We must, therefore, study the three-membered human being today since, for the first time, he develops a threefold instinct to have in the external structure, in the community structure, what I have mentioned to you, that is, firstly, a spiritual sphere, which has its own administration and its own structure, secondly, a sphere of administration, of security and order -- a political sphere -- that is likewise self-sufficing, and, thirdly, an economic sphere, because our epoch demands for the first time this economic sphere in external organization. The demand to see the human being brought to realization and pictured in the social structure arises as an instinct in our epoch. This is the deeper reason why it is no longer a mere economic instinct that is at work. The economic class that has just been created, the proletariat, strives toward the goal of setting up the economic structure externally just as consciously as the fourth post-Atlantean epoch set up the administrative structure of the system of laws, and the third post-Atlantean epoch, the Egypto-Chaldean, the theocratic structure.

This is the inner reason. Only by giving attention to this inner reason can you judge rightly the conditions of the present time, and you will then understand why I had to present to you this threefold social order a week ago. It has certainly not been invented as programs are invented today by innumerable societies, but it is asserted on the basis of those forces that can be observed if we enter into the reality of evolution. We must come to the point, for time is pressing in that direction, when the impelling evolutionary forces within the development of humanity shall really be understood concretely and objectively. Time is pressing in that direction. People still struggle against this. It is really astonishing even if we observe those who make the furthest advance. A short time ago a book was published entitled Letters of a Lady to Walther Rathenau Concerning the Transcendence of Coming Events. All sorts of things are, of course, discussed in this book. For example:

It is the intention of this pamphlet to publish the essential intuitional contents of epistolary writings. Personal communications have been excluded since they have no immediate relationship to this. The result is the elimination of the fragmentary letter form, and thus also the constant repetition of the customary salutations and conclusions. A lady endowed as a seeress communicates here to the author of the book, Of Things To Come, her unusual experience and knowledge in regard to the new soul of the time and the new birth of the world. The powers of the future struggling today for a higher form of life manifest themselves here in an individual human destiny as the experienced reality of the new soul powers.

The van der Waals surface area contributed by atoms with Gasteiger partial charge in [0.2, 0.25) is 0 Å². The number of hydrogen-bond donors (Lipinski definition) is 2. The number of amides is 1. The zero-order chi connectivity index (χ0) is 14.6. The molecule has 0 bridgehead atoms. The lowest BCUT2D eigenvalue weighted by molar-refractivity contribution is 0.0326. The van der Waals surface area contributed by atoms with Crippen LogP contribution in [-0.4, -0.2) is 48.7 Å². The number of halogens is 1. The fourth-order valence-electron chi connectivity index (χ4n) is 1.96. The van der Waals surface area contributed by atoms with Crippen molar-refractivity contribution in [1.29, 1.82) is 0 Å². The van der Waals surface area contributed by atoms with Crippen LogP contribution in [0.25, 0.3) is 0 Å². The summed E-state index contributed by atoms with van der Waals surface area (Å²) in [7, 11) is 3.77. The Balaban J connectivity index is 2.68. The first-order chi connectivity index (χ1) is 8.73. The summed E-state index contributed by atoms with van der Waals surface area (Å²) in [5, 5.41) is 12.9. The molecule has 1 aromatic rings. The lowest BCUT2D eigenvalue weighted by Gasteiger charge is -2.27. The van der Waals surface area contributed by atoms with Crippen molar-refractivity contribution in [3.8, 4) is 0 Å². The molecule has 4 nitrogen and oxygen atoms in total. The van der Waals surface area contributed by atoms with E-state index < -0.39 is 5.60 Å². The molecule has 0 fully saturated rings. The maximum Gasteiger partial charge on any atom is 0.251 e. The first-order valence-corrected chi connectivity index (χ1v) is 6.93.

It is strange that many things are here spoken of, but one observes something curious. The lady discovers that man can develop higher spiritual faculties and that genuine realities can be perceived only by means of these. The book really comes to an end with this. Its last chapter is entitled, Cosmic Conclusions Regarding the World Soul and the Human Soul. But the book proceeds no further than to the insight that a person can possess higher faculties and not to the point of telling what he actually perceives by means of these higher faculties. It is as if one should say to a person, "You have eyes," but then not bring him to the point of seeing anything of reality with them. A strange attitude is taken by certain persons with reference to spiritual science. They actually shrink back in terror even if we merely begin to speak of what can be seen. One should like to say to an author such as this lady, "You admit that higher faculties may evolve in the human being. Spiritual science exists in order to report what one sees precisely in connection with important matters if these higher faculties are evolved." But people shrink back from this and do not want to listen.

You see how urgently the time impels us to reach the point where spiritual science wills to arrive, and how meanwhile there are jumbled together in people those things of which I spoke in the latest issue of the magazine, "Das Reich," edited by Alexander von Bernus, in my article entitled Luciferic and Ahrimanic Elements In Our Contemporary History, in the Life of Man. This is all in such a tangled mass in the human soul that even those who admit that it is possible to see a spiritual reality as a genuine reality that can be beheld regard as a fantastic person anyone who speaks concretely of such a spiritual reality.

I have referred to this lady simply because she is not a unique phenomenon. What appears in her appears in many individuals. It is actually a characteristic of the time that even though people feel impelled to look beyond the ordinary external reality, they still withdraw and refrain from doing so. In this book for example, attention is called to a certain relationship between human beings and cosmic forces. But one should not try, let us say, to explain to these people the content of my book, An Outline of Occult Science, in which these relationships are expounded. They then shrink back. But we do not gain an insight into social matters, which must be considered as I have told you, if we simply admit that it is possible to see and do not consider what can be seen. It is of enormous importance to realize this. Otherwise, we shall always make the mistake already pointed out in the first sentences I uttered today of making an absolute principle out of something that is valid concretely for the individual single case -- so that the question is asked, for example, in regard to the social problem, "How must human institutions be set up throughout the world?" But this question is really not presented to us. Human beings in various parts of the earth differ from one another, and in the future this differentiation will increase. Utterly unreal thoughts are expressed by one, therefore, who supposes that it is possible to proceed socially in the same way in Russia, China, South America, Germany or France. Such a one expresses absolute thoughts where individual and relative thoughts alone correspond with reality. It is extremely important that this fact be clearly seen.

Lecture 3 Part Two

The Challenge of the Times